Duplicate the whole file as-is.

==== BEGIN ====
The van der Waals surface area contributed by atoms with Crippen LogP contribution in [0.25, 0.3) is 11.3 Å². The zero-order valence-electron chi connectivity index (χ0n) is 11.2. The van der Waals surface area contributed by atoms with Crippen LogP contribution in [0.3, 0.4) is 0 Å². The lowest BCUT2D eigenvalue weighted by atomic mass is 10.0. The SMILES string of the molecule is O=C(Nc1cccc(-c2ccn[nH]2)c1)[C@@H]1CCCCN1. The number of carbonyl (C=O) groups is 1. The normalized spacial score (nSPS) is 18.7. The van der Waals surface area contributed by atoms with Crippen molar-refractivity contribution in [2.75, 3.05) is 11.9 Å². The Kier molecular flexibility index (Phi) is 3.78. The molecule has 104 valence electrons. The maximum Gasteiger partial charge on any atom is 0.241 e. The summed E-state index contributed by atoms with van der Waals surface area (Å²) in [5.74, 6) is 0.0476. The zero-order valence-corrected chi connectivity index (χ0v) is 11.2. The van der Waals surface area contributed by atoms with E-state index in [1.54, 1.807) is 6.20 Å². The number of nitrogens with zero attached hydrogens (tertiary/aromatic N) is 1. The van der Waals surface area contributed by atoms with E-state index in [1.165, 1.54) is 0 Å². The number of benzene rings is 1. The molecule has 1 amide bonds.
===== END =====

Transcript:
The van der Waals surface area contributed by atoms with Crippen LogP contribution in [0.25, 0.3) is 11.3 Å². The zero-order valence-electron chi connectivity index (χ0n) is 11.2. The van der Waals surface area contributed by atoms with Crippen LogP contribution in [0.3, 0.4) is 0 Å². The lowest BCUT2D eigenvalue weighted by atomic mass is 10.0. The SMILES string of the molecule is O=C(Nc1cccc(-c2ccn[nH]2)c1)[C@@H]1CCCCN1. The number of carbonyl (C=O) groups is 1. The normalized spacial score (nSPS) is 18.7. The van der Waals surface area contributed by atoms with Crippen molar-refractivity contribution in [2.75, 3.05) is 11.9 Å². The Kier molecular flexibility index (Phi) is 3.78. The molecule has 104 valence electrons. The maximum Gasteiger partial charge on any atom is 0.241 e. The summed E-state index contributed by atoms with van der Waals surface area (Å²) in [5.74, 6) is 0.0476. The zero-order valence-corrected chi connectivity index (χ0v) is 11.2. The van der Waals surface area contributed by atoms with E-state index in [1.54, 1.807) is 6.20 Å². The number of nitrogens with zero attached hydrogens (tertiary/aromatic N) is 1. The van der Waals surface area contributed by atoms with E-state index in [1.165, 1.54) is 0 Å². The number of benzene rings is 1. The molecule has 1 amide bonds.